The announcement that Raf Simons is resigning from his position as creative director of Christian Dior might seem like a sequel to Dior and I. That film showed the Belgian designer’s arrival at the historic Parisian house, his struggle, his tears, his million flowers decorating the walls of the couture show - and his ultimate triumph.
But as with any designer for a luxury house, one successful show is never enough. That film has to be rolled over, again and again and again. January is haute couture; March is ready-to-wear; May is cruise; July couture again; September ready-to-wear again; November resort - or is it cruise again?
Add to this the advertising campaigns, personal appearances, store openings, global visits, trunk shows, museum exhibitions, interviews, Instagram - and it’s a wonder that any designer is prepared - or able - to keep up the pace.
The statement that Dior sent out this week was amicable but definite. After three and a half years at the helm, Raf Simons would not renew his contract with Christian Dior “for personal reasons”. And the show earlier this month - a well-received fusion of Victorian underwear and modernist clothing - would be his last.
“It is a decision based entirely and equally on my desire,” said Raf, while thanking Bernard Arnault, Chairman and CEO of LVMH, and Sidney Toledano, Dior’s Chief Executive, who returned the compliment.
I have no information on this separation - especially since I am currently in Sydney, Australia. But I remembered one incident: at last year’s Frieze art fair I sent a text to Raf, whom I have known since his first edgy, schoolboy looks in menswear 20 years ago. I asked him which tent he was in and where we could meet up. The answer, which is still on my phone, was this: “I really miss it - but the schedules are so tight now with another show in December. Just a terrible agenda.”
No time to take one day to go from Paris to London, for inspiration, or for the contemporary art in which Raf is so interested and knowledgable? Has being a fashion designer really come to this?
It has indeed. Like that bird in a gilded cage, creative people at the major fashion houses have everything: a circle of assistants, drivers, first class travel, access to elegant homes and celebrity clients. Everything, but time.
All of us in the industry know of people who are living on the edge, using substances to get through the days that roll inexorably into nights. We all think of Lee McQueen and his tragic ending. Of Marc Jacobs lurching though his punishing schedule until he finally gave up Louis Vuitton for his own label. With Dior again in the news, the fashion world gulps and thinks of John Galliano, his drunken anti-semitic raving and the shocking end to that chapter of a brilliant career.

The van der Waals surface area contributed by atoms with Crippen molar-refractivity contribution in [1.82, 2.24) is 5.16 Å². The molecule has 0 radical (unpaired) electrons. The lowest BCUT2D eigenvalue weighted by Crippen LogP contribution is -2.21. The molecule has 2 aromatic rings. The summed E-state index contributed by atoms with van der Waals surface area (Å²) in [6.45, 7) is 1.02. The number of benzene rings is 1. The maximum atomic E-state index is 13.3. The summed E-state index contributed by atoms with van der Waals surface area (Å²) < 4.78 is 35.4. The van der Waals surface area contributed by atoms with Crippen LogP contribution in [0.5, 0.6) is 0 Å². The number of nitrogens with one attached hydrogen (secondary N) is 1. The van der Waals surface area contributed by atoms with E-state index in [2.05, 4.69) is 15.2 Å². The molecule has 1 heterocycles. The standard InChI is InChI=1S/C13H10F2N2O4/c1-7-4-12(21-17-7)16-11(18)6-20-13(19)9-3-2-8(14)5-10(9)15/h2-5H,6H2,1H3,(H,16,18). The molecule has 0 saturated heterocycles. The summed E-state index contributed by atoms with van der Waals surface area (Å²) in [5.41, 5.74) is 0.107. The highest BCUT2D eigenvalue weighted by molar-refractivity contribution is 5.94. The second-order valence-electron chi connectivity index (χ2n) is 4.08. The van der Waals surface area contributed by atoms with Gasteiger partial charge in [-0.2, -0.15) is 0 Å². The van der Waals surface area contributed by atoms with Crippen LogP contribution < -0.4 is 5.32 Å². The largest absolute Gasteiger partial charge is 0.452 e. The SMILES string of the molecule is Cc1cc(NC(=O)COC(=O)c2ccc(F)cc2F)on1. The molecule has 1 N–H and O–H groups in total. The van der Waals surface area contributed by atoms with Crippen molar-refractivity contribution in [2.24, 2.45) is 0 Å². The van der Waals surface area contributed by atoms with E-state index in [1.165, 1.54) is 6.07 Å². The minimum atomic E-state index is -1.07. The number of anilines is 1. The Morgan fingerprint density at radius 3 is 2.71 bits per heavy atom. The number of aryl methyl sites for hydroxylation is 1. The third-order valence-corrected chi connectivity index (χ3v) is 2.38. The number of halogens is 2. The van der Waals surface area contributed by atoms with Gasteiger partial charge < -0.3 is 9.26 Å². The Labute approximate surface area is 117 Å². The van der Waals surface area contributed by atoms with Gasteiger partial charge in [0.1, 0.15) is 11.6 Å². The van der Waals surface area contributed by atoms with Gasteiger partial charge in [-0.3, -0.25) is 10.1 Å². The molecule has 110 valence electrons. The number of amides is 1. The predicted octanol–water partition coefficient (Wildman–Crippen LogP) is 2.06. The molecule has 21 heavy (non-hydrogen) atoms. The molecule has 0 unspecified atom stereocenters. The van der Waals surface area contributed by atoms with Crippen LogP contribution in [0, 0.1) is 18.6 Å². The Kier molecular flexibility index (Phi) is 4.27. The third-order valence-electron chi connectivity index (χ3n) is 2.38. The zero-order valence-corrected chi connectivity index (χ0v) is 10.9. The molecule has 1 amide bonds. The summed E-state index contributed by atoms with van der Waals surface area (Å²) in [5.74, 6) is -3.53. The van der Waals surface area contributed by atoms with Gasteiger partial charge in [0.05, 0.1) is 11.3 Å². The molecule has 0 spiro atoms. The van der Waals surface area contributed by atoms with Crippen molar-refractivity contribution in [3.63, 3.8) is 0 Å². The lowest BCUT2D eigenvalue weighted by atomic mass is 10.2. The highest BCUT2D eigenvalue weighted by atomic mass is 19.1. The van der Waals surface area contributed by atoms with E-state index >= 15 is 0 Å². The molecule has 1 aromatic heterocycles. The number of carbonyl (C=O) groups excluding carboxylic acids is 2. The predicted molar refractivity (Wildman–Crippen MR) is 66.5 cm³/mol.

We watch designers adopting protection mechanisms, like Phoebe Philo of Céline refusing to move from her native England to Paris; or Hedi Slimane fleeing Paris after his Saint Laurent shows to his home and studio in far away Los Angeles.
Designers - by their nature sensitive, emotional and artistic people - are being asked to take on so much. Too much.
The situation is not so easy for buyers and editors either, also trying to keep up with a punishing schedule. The pressure on retailing, aggravated by on-line sales and the speed of the digital world, has exacerbated the situation. People talk of “fast fashion” as though it is applied only to H&M or Uniqlo. In fact it is equally present in stores from New York’s Bergdorf Goodman to Paris’ Bon Marché. New lines are put up constantly, while the rest is marked down.
Then there is social media, as the voracious demands of Twitter, Instagram, SnapChat and Facebook eat into time and designers fight for attention and links to celebrities.
The people who suffer most from high-speed fashion are undoubtedly the creatives, who are the heart and soul of our industry. Without them, there is no fashion - just an echo chamber of ideas; nothing truly new, just repetition dressed up as invention.
Ultimately, the fashion world may come to thank Raf Simons for his brave stand. For walking away from Dior with his head held high. For getting his life back.
But someone has to fill his shoes, to take over at Dior. Balenciaga has only just filled its vacancy for a new creative director with Demna Gvasalia of Vetements, after Alexander Wang moved on. And if LVMH moves Riccardo Tisci to Dior, as has been suggested, his place will then be empty at Givenchy.
We used to call this game of vacant thrones fashion’s “merry go round”. But now the vision is much darker. Who is next to be thrown into the lion’s den?